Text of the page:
Oral morphine versus ibuprofen for at-home post-operative orthopaedic pain in children: a randomized controlled trial
CPS ePoster Library. Datoo N. Jun 1, 2017; 176654
Natasha Datoo
Natasha Datoo
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Background: Most paediatric surgical procedures are currently performed on an outpatient basis and pain is the most common complaint of children. Oral morphine is being increasingly prescribed. However, evidence supporting its use for at home therapy post-operatively is non-existent. Given the growing fears surrounding opioids, an evaluation of oral morphine's effectiveness was urgently needed in this clinical context.

Objectives: We sought to evaluate whether oral morphine was superior to ibuprofen for children's pain at home, following ambulatory orthopaedic surgery.

Methods: We conducted a parallel-group, randomized, blinded superiority trial comparing oral morphine (0.5 mg/kg, maximum 200 mg) to ibuprofen (10 mg/kg, maximum 600 mg) for at home therapy in children 5-17 years who underwent outpatient orthopaedic surgery. Participants were asked to take the intervention at home every 6 hours as needed for pain for 48 hours. The primary outcome was the pre-post difference in pain scores using the Faces Pain Scale - Revised (FPS-R) for the first medication dose. Secondary outcomes included the pre-post difference in pain scores using the FPS-R for the second to eighth doses, breakthrough acetaminophen doses for pain, unscheduled visits to a health care provider within 96 hours, and the type and frequency of adverse effects.

Results: We analyzed the results of 65 participants in the morphine group and 67 in the ibuprofen group. At each dose, both morphine and ibuprofen decreased pain scores with no difference in efficacy. Respectively, the mean (SD) pre-post difference was 1.1 (1), 1.8 (1.1), delta (∆) 0.3, 95% CI: -0.1, 0.7) (first); 1 (1.1), 1 (1), ∆: 0, 95% CI: -0.4, 0.4 (second); 1 (1.1), 0.9 (1.1), ∆: 0.1, 95% CI: -0.3, 0.5 (third); 0.9 (0.9), 0.9 (1), ∆: 0, 95% CI: -0.4, 0.4 (fourth); 0.8 (0.9), 0.9 (1.1), ∆: -0.2, 95% CI: -0.6, 0.2 (fifth); 0.8 (1), 0.7 (1), ∆: 0.1, 95% CI: -0.4, 0.5 (sixth); 0.6 (0.9), 0.6 (0.8), ∆: 0.1, 95% CI: -0.3, 0.4 (seventh); 0.4 (0.7), 0.5 (0.7), ∆: -0.1, 95% CI: -0.5, 0.2 (eighth). Significantly more participants in the morphine group (45/65, 69% versus 26/67, 39%) experienced adverse effects, most commonly drowsiness. There were no differences in health care visits.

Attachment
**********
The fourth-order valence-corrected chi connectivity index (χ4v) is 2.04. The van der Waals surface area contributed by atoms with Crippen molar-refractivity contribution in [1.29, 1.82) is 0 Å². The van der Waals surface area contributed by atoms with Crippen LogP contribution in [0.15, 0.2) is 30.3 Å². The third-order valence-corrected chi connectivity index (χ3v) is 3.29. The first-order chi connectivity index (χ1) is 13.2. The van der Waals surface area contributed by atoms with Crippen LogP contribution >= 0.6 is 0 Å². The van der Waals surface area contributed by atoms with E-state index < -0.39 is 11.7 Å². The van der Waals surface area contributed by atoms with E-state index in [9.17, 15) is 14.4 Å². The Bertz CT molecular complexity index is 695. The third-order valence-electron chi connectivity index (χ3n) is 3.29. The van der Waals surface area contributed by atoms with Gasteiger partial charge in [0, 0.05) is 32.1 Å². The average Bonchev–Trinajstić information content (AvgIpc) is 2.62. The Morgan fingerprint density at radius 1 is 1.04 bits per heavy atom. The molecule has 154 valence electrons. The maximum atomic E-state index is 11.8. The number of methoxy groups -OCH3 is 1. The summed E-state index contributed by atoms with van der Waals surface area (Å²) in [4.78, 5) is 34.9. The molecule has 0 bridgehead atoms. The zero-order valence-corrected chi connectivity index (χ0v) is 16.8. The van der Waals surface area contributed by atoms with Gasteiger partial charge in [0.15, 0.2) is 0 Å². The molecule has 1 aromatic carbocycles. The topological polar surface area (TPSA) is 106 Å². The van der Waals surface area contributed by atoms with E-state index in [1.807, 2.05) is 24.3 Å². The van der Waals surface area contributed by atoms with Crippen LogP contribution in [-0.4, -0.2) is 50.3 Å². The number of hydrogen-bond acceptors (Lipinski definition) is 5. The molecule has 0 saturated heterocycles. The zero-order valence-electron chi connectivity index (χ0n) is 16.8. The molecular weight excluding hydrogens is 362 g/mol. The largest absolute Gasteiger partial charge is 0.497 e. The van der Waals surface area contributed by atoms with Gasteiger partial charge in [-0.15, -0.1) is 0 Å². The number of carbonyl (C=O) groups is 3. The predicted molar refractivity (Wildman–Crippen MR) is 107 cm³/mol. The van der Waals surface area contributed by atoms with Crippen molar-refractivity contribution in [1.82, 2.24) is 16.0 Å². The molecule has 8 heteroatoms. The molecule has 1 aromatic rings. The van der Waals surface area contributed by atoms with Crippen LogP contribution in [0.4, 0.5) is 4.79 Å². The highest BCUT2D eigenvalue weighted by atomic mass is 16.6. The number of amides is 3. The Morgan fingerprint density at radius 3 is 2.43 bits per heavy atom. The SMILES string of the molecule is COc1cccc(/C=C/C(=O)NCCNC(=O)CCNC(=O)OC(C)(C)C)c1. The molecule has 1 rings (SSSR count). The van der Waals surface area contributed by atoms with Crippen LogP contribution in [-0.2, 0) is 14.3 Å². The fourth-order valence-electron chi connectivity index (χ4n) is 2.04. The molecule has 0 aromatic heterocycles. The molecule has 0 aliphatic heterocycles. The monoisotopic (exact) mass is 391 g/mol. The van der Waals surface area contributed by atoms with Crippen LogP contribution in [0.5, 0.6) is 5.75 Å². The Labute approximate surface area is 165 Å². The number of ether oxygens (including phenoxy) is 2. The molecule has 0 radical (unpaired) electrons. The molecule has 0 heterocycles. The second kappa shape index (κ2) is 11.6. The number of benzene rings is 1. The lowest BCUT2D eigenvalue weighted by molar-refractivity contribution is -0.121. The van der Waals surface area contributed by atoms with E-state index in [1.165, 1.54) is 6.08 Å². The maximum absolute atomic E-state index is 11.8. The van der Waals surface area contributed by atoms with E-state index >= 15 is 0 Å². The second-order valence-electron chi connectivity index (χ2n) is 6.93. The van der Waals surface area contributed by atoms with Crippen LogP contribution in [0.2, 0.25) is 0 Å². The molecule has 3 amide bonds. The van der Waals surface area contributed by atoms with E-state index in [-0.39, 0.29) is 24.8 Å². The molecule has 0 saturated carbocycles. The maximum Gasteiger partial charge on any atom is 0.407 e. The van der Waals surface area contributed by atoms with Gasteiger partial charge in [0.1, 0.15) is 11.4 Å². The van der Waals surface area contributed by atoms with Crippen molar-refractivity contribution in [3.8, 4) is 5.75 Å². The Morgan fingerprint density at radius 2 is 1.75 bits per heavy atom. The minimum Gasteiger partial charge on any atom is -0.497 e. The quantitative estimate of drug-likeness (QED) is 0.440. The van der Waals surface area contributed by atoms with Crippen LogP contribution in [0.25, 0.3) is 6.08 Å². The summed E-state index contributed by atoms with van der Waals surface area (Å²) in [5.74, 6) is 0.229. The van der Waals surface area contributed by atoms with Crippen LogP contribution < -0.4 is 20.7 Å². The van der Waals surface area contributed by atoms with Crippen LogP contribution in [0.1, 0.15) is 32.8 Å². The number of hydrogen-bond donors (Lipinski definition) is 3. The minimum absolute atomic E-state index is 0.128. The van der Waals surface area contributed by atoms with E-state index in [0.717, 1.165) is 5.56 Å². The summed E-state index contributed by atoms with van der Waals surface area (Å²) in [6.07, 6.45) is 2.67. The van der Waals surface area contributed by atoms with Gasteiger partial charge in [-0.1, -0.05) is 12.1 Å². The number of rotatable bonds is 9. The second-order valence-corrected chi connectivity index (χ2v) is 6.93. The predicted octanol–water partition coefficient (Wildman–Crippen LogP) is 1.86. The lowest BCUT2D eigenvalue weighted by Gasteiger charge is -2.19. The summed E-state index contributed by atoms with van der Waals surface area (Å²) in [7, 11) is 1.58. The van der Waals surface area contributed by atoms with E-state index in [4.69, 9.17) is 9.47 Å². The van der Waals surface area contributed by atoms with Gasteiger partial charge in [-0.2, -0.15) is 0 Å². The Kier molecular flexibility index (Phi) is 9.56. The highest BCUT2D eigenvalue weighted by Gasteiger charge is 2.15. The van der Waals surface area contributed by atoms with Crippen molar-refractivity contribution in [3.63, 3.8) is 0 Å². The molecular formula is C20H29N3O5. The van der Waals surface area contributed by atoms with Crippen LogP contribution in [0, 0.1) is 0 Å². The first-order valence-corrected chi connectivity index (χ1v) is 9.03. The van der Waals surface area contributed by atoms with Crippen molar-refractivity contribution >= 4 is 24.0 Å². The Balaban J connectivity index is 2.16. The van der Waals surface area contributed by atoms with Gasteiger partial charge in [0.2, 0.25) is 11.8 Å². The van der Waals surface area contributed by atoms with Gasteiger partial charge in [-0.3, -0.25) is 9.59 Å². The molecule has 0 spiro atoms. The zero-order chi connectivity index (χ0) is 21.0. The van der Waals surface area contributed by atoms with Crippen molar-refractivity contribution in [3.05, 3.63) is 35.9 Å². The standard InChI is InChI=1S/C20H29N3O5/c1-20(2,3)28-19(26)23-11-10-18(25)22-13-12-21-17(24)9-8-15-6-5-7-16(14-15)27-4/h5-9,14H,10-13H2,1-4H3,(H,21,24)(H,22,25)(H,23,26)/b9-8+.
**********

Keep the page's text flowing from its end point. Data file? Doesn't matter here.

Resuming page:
Conclusion: Both oral morphine and ibuprofen decreased pain at home with no difference in analgesic efficacy. Oral morphine was associated with significantly more adverse effects, suggesting ibuprofen is an effective and safer option for at home management of mild to moderate pain following ambulatory orthopaedic surgery.

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